We cannot change the system without realizing that “an individual bases his values and beliefs on the moral code of his social context and culture. The group that a person belongs to shapes his values, truths and behaviors, and helps the person to develop his identity.” (Abdalla and Sender, 2019, p. 51). This statement truly touches on the problem and explains the difficulties societies face when trying to change the deep-rooted problem of rape culture.
When individuals grow up, their surroundings matter. If the culture is to sweep sexual harassment under the rug and look at unwanted attention as a compliment, it is no wonder that people find it difficult to hold perpetrators accountable to their actions since it could, as some would say, have awful consequences on their future. In these situations, the consequences on the victims may not be forgotten.
Sexual abuse can have numerous potential consequences that can last a lifetime. It can have serious effects on the victim’s physical and psychological health and taking care of victims cannot come second to taking care of the perpetrators. I find it vital that perpetrators get necessary help to deal with their actions and come back to society as better persons, but that will not be done by giving them the easy way out so it will not affect their future. Will perpetrators ever repent for their actions if they are not taken seriously?
To be able to continue the fight to end rape culture with permanent results, I find it crucial for the community to truly understand what sexual abuse is. We all need to understand how it affects victims, and why we should put more focus and resources to teaching people to not hurt each other rather than focusing on how one should be careful. And, maybe most importantly, we need men and boys to participate in the conversation and be a part of the solution.
It is safe to say that activism has played a vital role through the road that has been paved, to bring us closer to a better and safer world for all. Unfortunately, it is not a given that all citizens of the world live in societies where they can speak as freely as others, as well as being able to openly criticize their Parliament, their Government, the Courts, and others that play a role in holding back both justice and change.
The situation is different between nations, but we all must do what we can. Without the people there will be no change. We all need to provoke this world in which social climate where sexual violence is tolerated, and the victims are blamed and shamed. The responsibility needs to transfer completely from the victim and on to the perpetrator, who cannot be excused for their “stupid” or “thoughtless” behavior any longer.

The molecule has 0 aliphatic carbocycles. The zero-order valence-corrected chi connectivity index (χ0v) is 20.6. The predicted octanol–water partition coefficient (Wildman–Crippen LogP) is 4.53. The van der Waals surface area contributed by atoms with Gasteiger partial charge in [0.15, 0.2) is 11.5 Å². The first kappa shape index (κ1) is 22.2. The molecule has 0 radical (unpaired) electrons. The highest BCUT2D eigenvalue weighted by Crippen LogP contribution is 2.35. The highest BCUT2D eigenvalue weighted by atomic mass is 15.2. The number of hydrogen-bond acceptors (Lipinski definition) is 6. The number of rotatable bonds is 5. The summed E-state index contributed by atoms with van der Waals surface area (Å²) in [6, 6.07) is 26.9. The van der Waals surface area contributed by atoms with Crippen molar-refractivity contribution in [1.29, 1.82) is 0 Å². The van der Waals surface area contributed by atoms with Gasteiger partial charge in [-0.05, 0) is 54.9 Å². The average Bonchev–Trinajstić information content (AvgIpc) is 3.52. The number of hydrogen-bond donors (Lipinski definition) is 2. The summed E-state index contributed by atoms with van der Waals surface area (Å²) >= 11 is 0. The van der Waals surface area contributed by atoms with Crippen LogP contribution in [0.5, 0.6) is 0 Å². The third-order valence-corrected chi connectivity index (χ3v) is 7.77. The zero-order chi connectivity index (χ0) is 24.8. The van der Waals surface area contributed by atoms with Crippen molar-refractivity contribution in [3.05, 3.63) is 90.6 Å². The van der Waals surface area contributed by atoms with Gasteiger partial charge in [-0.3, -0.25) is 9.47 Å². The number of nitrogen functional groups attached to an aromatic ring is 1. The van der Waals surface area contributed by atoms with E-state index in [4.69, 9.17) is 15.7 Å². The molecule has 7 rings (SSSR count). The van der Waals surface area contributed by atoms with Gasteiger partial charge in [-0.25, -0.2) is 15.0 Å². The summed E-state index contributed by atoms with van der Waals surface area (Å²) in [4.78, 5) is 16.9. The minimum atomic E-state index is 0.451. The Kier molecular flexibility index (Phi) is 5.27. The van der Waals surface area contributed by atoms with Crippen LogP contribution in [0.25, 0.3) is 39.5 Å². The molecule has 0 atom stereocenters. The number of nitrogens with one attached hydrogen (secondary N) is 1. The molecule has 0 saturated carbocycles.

If we do live in a world where a man is happy to be the only man in a room full of women, but a woman is scared to be the only woman in a room full of men – where are we heading and how do we turn back from that? We all need to look within ourselves and be honest, if there is anything in our view that we need to change, before helping the next person understand how and why we all are the change. The people are the change, and we need to find the activists within our hearts. This is our fight for a new culture.
 In her article All That Glitters is Not Gold: Shrinking and Bending Gender Equality in Rankings and Nation Branding, Þorgerður J. Einarsdóttir goes thoroughly through how the definition of gender equality in the Global Gender Gap Index is a narrow and one based on selective data and sophisticated calculations incorrectly giving the impression of scientific accuracy.
 The Icelandic justice system is a three-tier system, with eight District Courts, Court of Appeal and the Supreme Court. The conclusion of a District Court can be appealed to the Court of Appeal, if specific conditions for appeal are satisfied. In special cases, with the permission of the Supreme Court, it is possible to refer the conclusion of the Court of Appeal to the Supreme Court.
List of references
Table of cases
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The People of the State of California v. Brock Allen Turner, 2015
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Author’s Short Bio
Kolfinna Tómasdóttir is a master’s student at the University for Peace studying International Law and the Settlement of Disputes. She holds a bachelor’s degree in law from the University of Iceland and is finishing a master’s degree in law and a diploma in Middle-Eastern Studies from the same university in the forthcoming months. She also took part in an ELSA Summer Law School on Air Law & Terrorism at Aix-Marseille University. Kolfinna has various experiences in the field of gender equality. She was a board member of Young Professional Women and the UN Women Youth Council as well as being an organizing member of the SlutWalk in Iceland. She was also the first youth representative for the Icelandic Women’s Right Association on a European Women’s Lobby Strategy meeting. Kolfinna’s work through gender equality has allowed her to attend meetings with Parliament and many different organizations in Iceland, Brussels, and USA, to discuss the current situation in the world and the future on gender equality. Furthermore, Kolfinna served as the President of the Nordic Law Students Association, re-established the Icelandic department of ELSA (European Law Students Association), and served as a President for the first term, as well as founding a new International Law review under the association. Alongside her studies, Kolfinna has gained diverse working experience, most recently as a legal intern at the Iceland Chamber of Commerce and the Icelandic Association of Local Authorities.